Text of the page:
There is an amusing section on wacky Georgian words. Can you match the words to their meanings? This is a great way of showing children how our language keeps changing and developing with the meanings of words changing over time and new words being invented. I had not realised that a man's status was measured by the size of his wig in Georgian times, which is where the word 'Bigwig' comes from. When you have mastered some of the unusual words in the Georgian section you can have quite a laugh creating new insults along the lines of - "You sumph! " and "You're nothing but a pain in the scrag."
I was intrigued by the section on entertainment. In this section we see some actual advertisements from the period, showing what was on offer at various local fairs. Things that passed as entertainment included "a man eating a cockerel alive, feathers entrails and all" and fights between scantily clad women wielding blunt, two-handled swords. I should warn that there are some quite unpleasant references to animal cruelty in this section, which may be upsetting to some readers.
I was surprised to learn that although there was no shortage of barbaric pastimes available to the Georgians, cricket only became legal in 1748. It was deemed to be a very dangerous game as there were no pads or gloves back then, which meant some serious injuries. There is a lovely little story about an unusual game of cricket that took place in Surrey in 1773 between a carpenter on one side and 9 tailors on the other. The carpenter won by 64 runs! His prize was a quarter of lamb and a cabbage. Those were the days.
The Georgian era spanned over 100 years and saw lots of changes so I think Terry Deary does a great job of packing so much information into a mere 127 pages. Of course, you can only really skim the surface but the flavour of the age is very clearly expressed and most of the key areas touched upon. If there is a particular area that grabs your interest, such as pirates or highwaymen, for instance, you might consider going on to read a book which focusses directly on that topic. It's a great overview of the main topics of Georgian times, without going into anything in depth.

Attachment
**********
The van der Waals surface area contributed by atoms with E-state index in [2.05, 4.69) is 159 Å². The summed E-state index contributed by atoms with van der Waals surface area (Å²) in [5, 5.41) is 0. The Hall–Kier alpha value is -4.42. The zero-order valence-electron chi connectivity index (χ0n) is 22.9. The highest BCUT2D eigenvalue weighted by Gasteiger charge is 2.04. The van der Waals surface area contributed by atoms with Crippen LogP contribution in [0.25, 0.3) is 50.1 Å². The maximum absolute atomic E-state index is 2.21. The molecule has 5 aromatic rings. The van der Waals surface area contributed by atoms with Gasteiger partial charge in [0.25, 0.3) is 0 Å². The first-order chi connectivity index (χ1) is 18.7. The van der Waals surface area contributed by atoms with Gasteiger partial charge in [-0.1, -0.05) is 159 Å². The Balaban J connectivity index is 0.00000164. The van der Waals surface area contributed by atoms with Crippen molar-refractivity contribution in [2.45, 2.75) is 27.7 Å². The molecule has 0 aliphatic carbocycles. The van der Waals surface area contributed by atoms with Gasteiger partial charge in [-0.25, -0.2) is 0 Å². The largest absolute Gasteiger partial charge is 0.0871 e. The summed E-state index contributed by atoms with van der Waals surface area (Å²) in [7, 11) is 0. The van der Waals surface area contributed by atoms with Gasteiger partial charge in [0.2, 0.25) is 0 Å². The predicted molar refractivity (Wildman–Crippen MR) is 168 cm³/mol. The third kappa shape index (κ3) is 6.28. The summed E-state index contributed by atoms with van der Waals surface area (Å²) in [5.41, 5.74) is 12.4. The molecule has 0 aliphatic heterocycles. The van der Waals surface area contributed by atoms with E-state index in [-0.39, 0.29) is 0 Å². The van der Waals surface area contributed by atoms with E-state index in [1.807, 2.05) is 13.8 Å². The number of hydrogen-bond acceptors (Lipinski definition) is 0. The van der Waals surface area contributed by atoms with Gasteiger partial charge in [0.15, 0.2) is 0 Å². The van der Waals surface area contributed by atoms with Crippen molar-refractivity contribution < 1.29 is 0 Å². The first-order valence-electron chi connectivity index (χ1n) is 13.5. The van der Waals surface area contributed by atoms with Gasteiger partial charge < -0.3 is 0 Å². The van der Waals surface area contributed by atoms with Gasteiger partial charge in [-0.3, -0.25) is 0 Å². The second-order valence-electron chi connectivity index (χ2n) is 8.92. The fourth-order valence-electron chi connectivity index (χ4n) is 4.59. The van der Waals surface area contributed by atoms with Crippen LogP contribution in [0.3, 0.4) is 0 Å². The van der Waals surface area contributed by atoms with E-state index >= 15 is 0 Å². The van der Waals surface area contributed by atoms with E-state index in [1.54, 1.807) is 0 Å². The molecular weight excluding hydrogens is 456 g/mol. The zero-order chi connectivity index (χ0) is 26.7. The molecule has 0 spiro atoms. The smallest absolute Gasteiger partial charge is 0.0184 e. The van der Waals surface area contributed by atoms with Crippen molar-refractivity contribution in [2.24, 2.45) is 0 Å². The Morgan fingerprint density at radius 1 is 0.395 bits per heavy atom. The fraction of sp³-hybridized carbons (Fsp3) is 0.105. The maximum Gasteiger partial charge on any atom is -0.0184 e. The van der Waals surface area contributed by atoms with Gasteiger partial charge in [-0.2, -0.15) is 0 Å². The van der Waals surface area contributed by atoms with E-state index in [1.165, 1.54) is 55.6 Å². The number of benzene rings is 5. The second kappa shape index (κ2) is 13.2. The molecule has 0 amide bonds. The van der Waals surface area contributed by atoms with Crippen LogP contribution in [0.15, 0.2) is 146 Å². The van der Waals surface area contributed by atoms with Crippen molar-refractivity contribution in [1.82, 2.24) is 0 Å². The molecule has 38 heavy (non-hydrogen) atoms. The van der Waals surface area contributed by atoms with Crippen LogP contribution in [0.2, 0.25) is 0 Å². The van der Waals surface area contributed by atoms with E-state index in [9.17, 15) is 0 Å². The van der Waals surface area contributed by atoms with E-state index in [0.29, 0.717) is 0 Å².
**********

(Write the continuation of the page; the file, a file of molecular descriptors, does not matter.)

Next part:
Even subjects with the potential to be rather dull for young readers, such as the development of Parliament, are handled well, with a rogues' gallery of 'Peculiar Prime Ministers.' Here you can read about the only British PM ever to be assassinated, the youngest PM to die in office and the one who was said to be not only "the worst prime minister ever" but also "the ugliest prime minister Britain ever had." It may not offer much detail about the political career of these guys, but it at least familiarises children with some of the names, which can be expanded upon in later reading.
At the end of the book is a Test your Teacher quiz, which of course could just as easily be used to test a parent or friend. The point is, it gets children to interact with others and share the things they have learned and is a great way of consolidating what you have picked up from the book.
I would definitely recommend this as another triumph from the Horrible Histories team. It's ideal for children who like their history to be colourful and teeming with bad taste detail. Terry Deary, tells us - "Georgian Britain is a bit like the moon; it's bright and flashy to look at from the distance...you may even like to visit it......but you wouldn't want to live there. Would you?" This statement captures the whole mood of the book, inviting readers to think for themselves, to imagine what it would be like to live in that period.
We see the Georgian age from the contrasting perspectives of the rich, the poor, the educated, the uneducated, men, women and children. Although the Georgian era contributed much towards the modernisation of Britain, as with all periods of history progress comes at a price. It is an interesting talking point, something to get children thinking about.
Of course it is also suitable for any adult who wants a crash course on Georgian history, a kind of 'who's who' of the main personalities and a guide to the main events. It won't make you an expert, but it might come in handy if you are visiting a Georgian stately home, for instance, and want to familiarise yourself with the character of the period first.
The Gorgeous Georgians is available from sellers at Amazon from a mere £0.01. There is also a Kindle version.
Summary: Another engaging read from the Horrible Histories range